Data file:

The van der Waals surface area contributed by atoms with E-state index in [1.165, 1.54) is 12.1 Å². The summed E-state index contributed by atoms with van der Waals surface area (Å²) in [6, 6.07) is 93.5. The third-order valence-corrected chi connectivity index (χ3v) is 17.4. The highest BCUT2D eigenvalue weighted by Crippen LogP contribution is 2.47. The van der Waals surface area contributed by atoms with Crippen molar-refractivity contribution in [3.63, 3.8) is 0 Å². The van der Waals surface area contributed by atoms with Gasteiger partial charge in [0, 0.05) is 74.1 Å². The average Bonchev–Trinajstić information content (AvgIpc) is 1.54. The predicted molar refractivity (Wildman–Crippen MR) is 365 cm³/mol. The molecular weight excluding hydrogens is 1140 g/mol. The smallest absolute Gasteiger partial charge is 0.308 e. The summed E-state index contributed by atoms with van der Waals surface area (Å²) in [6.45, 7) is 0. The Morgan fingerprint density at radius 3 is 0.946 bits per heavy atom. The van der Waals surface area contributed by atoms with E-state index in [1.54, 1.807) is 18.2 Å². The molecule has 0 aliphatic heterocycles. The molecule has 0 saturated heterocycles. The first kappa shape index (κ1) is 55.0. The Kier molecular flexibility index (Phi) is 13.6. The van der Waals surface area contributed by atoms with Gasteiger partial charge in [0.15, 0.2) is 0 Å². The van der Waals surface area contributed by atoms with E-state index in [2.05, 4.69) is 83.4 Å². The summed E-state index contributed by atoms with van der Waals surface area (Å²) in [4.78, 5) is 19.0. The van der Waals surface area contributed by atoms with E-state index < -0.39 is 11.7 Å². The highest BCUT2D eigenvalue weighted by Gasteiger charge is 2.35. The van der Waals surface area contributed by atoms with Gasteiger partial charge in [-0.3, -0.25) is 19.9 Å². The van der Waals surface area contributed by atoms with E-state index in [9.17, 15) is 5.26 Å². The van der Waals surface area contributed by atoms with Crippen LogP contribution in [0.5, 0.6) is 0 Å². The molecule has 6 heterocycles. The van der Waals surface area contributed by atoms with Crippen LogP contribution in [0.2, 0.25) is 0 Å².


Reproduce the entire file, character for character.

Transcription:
The van der Waals surface area contributed by atoms with E-state index in [1.165, 1.54) is 12.1 Å². The summed E-state index contributed by atoms with van der Waals surface area (Å²) in [6, 6.07) is 93.5. The third-order valence-corrected chi connectivity index (χ3v) is 17.4. The highest BCUT2D eigenvalue weighted by Crippen LogP contribution is 2.47. The van der Waals surface area contributed by atoms with Crippen molar-refractivity contribution in [3.63, 3.8) is 0 Å². The van der Waals surface area contributed by atoms with Gasteiger partial charge in [0, 0.05) is 74.1 Å². The average Bonchev–Trinajstić information content (AvgIpc) is 1.54. The predicted molar refractivity (Wildman–Crippen MR) is 365 cm³/mol. The molecular weight excluding hydrogens is 1140 g/mol. The smallest absolute Gasteiger partial charge is 0.308 e. The summed E-state index contributed by atoms with van der Waals surface area (Å²) in [6.45, 7) is 0. The Morgan fingerprint density at radius 3 is 0.946 bits per heavy atom. The van der Waals surface area contributed by atoms with E-state index in [1.54, 1.807) is 18.2 Å². The molecule has 0 aliphatic heterocycles. The molecule has 0 saturated heterocycles. The first kappa shape index (κ1) is 55.0. The Kier molecular flexibility index (Phi) is 13.6. The van der Waals surface area contributed by atoms with Gasteiger partial charge in [0.15, 0.2) is 0 Å². The van der Waals surface area contributed by atoms with E-state index in [2.05, 4.69) is 83.4 Å². The summed E-state index contributed by atoms with van der Waals surface area (Å²) in [4.78, 5) is 19.0. The van der Waals surface area contributed by atoms with E-state index < -0.39 is 11.7 Å². The highest BCUT2D eigenvalue weighted by Gasteiger charge is 2.35. The van der Waals surface area contributed by atoms with Gasteiger partial charge in [-0.3, -0.25) is 19.9 Å². The van der Waals surface area contributed by atoms with E-state index in [9.17, 15) is 5.26 Å². The van der Waals surface area contributed by atoms with Crippen LogP contribution in [0.5, 0.6) is 0 Å². The molecule has 6 heterocycles. The van der Waals surface area contributed by atoms with Crippen LogP contribution in [0.2, 0.25) is 0 Å².